As the employee refused to sit in a meeting without being allowed to record the conversation, he had shown insubordination of the character refusal to work. This was a materiel breach of contract, and the summary dismissal was therefore justified.

IUNO’s opinion

Before establishing a whistleblower hotline, or carrying out an internal investigation, there are several legal issues which companies need to consider.

IUNO recommends that companies carefully consider how they organize its internal whistleblower hotlines and internal investigations in the workplace. Often investigations will also result in processing of sensitive data, which also triggers even stricter requirements under applicable data protection rules. We have described these risks in more detail here. And we have described the upcoming rules on whistleblower hotlines here. When in doubt, companies should always seek legal advice.

[Judgement of the City Court of Aarhus of 20 August 2015 , Judgment of the District Court of Aarhus of 18 September 2015 in 12-3630/2015, Judgment of the Western High Court of 29 March 2017 in BS-176/2016-VLR]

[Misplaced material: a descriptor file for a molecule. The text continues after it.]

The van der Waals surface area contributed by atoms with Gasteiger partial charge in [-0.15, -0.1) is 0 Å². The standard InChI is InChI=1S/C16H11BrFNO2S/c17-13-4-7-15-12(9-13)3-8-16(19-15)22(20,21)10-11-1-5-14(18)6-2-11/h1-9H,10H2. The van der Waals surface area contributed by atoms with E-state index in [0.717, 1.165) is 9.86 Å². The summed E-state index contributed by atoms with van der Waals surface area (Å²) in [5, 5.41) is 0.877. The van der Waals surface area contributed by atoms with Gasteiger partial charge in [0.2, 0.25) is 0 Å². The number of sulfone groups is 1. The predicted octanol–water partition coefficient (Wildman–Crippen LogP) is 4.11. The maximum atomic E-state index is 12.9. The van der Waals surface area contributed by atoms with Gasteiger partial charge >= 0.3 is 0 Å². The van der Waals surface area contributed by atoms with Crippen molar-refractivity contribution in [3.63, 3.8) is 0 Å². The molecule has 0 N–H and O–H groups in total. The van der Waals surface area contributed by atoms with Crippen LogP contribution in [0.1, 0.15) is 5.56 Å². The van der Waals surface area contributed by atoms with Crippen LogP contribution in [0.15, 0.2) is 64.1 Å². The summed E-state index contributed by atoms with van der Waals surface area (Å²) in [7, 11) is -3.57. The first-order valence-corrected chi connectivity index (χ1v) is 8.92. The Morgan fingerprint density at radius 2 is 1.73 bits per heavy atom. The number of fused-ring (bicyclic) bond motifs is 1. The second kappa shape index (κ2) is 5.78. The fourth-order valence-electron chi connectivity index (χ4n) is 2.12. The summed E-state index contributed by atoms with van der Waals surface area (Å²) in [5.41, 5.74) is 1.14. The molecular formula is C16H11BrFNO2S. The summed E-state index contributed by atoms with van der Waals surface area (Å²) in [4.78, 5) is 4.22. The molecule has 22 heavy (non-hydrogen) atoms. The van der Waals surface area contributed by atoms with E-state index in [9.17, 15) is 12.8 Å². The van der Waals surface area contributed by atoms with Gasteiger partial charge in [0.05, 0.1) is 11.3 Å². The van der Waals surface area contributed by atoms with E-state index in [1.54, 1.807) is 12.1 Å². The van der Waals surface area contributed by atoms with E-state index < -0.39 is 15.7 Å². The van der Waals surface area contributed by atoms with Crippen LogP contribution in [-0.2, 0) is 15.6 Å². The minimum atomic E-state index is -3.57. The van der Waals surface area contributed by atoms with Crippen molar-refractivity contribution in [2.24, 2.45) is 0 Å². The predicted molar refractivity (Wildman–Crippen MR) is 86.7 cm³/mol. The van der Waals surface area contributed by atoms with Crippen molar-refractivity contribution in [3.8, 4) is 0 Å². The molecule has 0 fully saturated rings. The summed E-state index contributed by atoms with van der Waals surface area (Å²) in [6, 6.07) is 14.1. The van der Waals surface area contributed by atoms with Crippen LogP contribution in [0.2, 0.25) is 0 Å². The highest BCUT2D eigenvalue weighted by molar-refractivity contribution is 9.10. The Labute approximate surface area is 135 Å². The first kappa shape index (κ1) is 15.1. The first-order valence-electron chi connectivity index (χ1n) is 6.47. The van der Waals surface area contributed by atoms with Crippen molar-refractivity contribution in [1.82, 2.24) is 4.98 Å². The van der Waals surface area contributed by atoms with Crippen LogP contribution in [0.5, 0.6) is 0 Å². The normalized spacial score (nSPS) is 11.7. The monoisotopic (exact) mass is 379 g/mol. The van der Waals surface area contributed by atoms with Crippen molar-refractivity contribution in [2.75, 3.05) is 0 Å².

When establishing internal whistleblower hotlines and internal investigation guidelines and teams, companies need to ensure that the guidelines and setup may stand the test of legal challenges as well as public scrutiny, by ensuring that the investigation and the process is conducted in a fair and lawful manner. The importance of carefully planning and conducting such investigations is that the conclusions may often end up serving as the basis for terminations. We have taken a closer look in the following of the elements that especially gives rise to consideration when conducting investigations:

Attorney-client privilege

The attorney-client privilege is a concept that historically has not been a major focus in Denmark, like in the US, which is due to the fact that there are no rules on discovery. This means that companies may decide which documents to produce in court.

It is often seen in employment cases that one of the parties makes a request for the other party to present essential – and sometimes company internal – documents. If the other party does not comply with such a request the court can choose to shift the burden of proof. One of the parties can also make a request to the court about forcing the other party to present documents (a disclosure order). If a disclosure order is met, it will have a negative effect for the judgment of the evidence.